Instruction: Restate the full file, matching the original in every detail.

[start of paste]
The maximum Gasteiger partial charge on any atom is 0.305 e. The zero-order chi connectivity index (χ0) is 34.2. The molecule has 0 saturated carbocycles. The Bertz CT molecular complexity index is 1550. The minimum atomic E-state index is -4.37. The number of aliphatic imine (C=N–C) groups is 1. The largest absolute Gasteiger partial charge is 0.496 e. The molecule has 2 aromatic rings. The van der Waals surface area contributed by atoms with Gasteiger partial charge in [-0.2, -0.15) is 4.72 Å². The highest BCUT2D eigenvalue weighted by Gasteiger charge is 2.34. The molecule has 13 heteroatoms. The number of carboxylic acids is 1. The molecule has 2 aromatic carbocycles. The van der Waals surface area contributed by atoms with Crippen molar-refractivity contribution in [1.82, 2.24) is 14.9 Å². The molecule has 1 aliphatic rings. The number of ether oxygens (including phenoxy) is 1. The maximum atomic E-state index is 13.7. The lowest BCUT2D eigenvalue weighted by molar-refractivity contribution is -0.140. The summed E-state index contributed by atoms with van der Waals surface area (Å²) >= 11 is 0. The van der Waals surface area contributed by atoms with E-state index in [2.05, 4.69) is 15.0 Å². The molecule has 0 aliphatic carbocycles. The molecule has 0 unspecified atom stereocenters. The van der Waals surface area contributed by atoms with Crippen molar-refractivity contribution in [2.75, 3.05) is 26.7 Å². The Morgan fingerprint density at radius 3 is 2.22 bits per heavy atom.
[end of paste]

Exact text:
The maximum Gasteiger partial charge on any atom is 0.305 e. The zero-order chi connectivity index (χ0) is 34.2. The molecule has 0 saturated carbocycles. The Bertz CT molecular complexity index is 1550. The minimum atomic E-state index is -4.37. The number of aliphatic imine (C=N–C) groups is 1. The largest absolute Gasteiger partial charge is 0.496 e. The molecule has 2 aromatic rings. The van der Waals surface area contributed by atoms with Gasteiger partial charge in [-0.2, -0.15) is 4.72 Å². The highest BCUT2D eigenvalue weighted by Gasteiger charge is 2.34. The molecule has 13 heteroatoms. The number of carboxylic acids is 1. The molecule has 2 aromatic carbocycles. The van der Waals surface area contributed by atoms with Crippen molar-refractivity contribution in [1.82, 2.24) is 14.9 Å². The molecule has 1 aliphatic rings. The number of ether oxygens (including phenoxy) is 1. The maximum atomic E-state index is 13.7. The lowest BCUT2D eigenvalue weighted by molar-refractivity contribution is -0.140. The summed E-state index contributed by atoms with van der Waals surface area (Å²) >= 11 is 0. The van der Waals surface area contributed by atoms with E-state index in [2.05, 4.69) is 15.0 Å². The molecule has 0 aliphatic carbocycles. The molecule has 0 unspecified atom stereocenters. The van der Waals surface area contributed by atoms with Crippen molar-refractivity contribution in [2.75, 3.05) is 26.7 Å². The Morgan fingerprint density at radius 3 is 2.22 bits per heavy atom.